I had the opportunity to test this question when my husband was away on his annual golfing holiday. I will admit right now, I am a chicken when I am in the house by myself. I want to be brave and be a woman of the new millennium, and there are days when I even think I am there… and then the week alone.
I have lived alone in the past, so it is not that I can’t do it, but the size of the house seems a bit unruly when I am rattling around in it on my own. It is funny how many little noises I never notice, normal noises that just happen in the background and go undetected until … the first night alone. Suddenly, all the little noises seem to go right into my bloodstream and make the tiny hairs on my arms and my neck stand at attention. My imagination kicks in at this point, and you would not believe what those noises can turn into!
A dog sticking his nose in the compost bucket on the porch is suddenly a burglar climbing up the wall, and of course I AM CONVINCED that he knows my house well enough to find his way right to the place I am hiding, in the dark no less! Now, I know this does not make any logical sense, but it is way too late for that! I have raced all the way from sleep to panic mode in three seconds flat, and now am actively engaged in the whole drama I, myself, have created. “Where is the logic in that?” asks my brain. If I wait a bit, the goose bumps fade, the emotions fizzle out and eventually I do get back to at least a ‘slightly’ more logical approach to the non-existent problem.
This year I was once again amazed at what happens when you ask yourself questions. I asked myself “Why do you do that, when your experience has not included burglars before? What makes you do it?” A voice answered quickly…”Could it be your lack of faith?” I asked, “Who said that?” and received the same answer I receive every time I ask … nothing.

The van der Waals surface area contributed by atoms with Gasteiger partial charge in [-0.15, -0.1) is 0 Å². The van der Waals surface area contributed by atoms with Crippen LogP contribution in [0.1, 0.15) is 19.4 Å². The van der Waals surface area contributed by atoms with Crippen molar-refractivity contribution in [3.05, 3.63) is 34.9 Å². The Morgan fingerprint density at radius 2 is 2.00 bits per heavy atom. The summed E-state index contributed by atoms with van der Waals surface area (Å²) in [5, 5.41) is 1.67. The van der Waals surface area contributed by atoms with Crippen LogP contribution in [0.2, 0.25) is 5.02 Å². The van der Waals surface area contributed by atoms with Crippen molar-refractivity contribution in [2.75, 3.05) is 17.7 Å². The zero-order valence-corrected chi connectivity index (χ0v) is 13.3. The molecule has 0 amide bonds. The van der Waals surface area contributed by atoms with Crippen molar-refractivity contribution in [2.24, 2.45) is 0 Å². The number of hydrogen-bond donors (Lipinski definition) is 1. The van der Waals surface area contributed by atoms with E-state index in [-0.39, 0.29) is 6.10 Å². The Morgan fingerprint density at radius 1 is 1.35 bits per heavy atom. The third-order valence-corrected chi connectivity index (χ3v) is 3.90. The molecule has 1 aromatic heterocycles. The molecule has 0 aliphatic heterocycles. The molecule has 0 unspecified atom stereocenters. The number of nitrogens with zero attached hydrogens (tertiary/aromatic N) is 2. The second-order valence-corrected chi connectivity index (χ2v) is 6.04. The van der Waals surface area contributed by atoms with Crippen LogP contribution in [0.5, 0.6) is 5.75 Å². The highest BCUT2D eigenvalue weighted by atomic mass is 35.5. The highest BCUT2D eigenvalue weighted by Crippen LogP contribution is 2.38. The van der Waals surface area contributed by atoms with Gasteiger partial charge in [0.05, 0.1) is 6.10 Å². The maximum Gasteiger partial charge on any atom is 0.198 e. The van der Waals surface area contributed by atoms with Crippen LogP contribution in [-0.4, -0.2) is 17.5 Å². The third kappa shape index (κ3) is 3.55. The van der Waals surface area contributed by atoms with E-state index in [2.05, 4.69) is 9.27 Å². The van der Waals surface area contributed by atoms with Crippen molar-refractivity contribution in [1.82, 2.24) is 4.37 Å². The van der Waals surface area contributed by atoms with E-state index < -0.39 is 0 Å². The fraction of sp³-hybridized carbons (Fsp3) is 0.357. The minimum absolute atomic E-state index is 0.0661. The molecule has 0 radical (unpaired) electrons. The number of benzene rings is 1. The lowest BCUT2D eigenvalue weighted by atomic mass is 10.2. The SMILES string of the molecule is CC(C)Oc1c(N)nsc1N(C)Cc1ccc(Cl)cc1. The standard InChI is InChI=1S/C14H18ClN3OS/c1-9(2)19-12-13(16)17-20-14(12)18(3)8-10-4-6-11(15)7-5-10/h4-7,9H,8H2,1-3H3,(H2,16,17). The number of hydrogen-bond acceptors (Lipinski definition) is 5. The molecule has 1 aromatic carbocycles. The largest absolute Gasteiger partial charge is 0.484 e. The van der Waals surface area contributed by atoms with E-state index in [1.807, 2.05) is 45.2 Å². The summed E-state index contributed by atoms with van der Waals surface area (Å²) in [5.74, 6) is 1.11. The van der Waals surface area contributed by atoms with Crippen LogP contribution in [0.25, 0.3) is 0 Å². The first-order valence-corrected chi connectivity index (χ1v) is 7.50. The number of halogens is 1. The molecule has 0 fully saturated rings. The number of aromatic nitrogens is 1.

Upon deliberation, I recognized that the fear was in fact a step away from staying in faith. The further away from faith I go, the more afraid I get. Of course, after I figured that out, the books I picked up all amplified the lesson I was learning. I started connecting to my faith and somehow, just figuring that little thing out, helped me to cope with myself.
Normally, my darling grandkids come and stay when Grandpa is gone. I didn’t want to be responsible for spreading the fear to them too. I have a dear friend who offers her company as well, and we get to enjoy catching up and figuring out the puzzles of life. I loved having all of them to hang out with, but I didn’t want them to feel that they HAD to be there. My revelation gave me hope that I could be a better example. This year when they came, I felt totally peaceful and had a great time. When they left I didn’t even think about being nervous and was actually calmer than usual. This year, I am pleased to report I went to bed and actually STAYED asleep so I didn’t even hear the ‘noises.’ Maybe you can teach an old dog.
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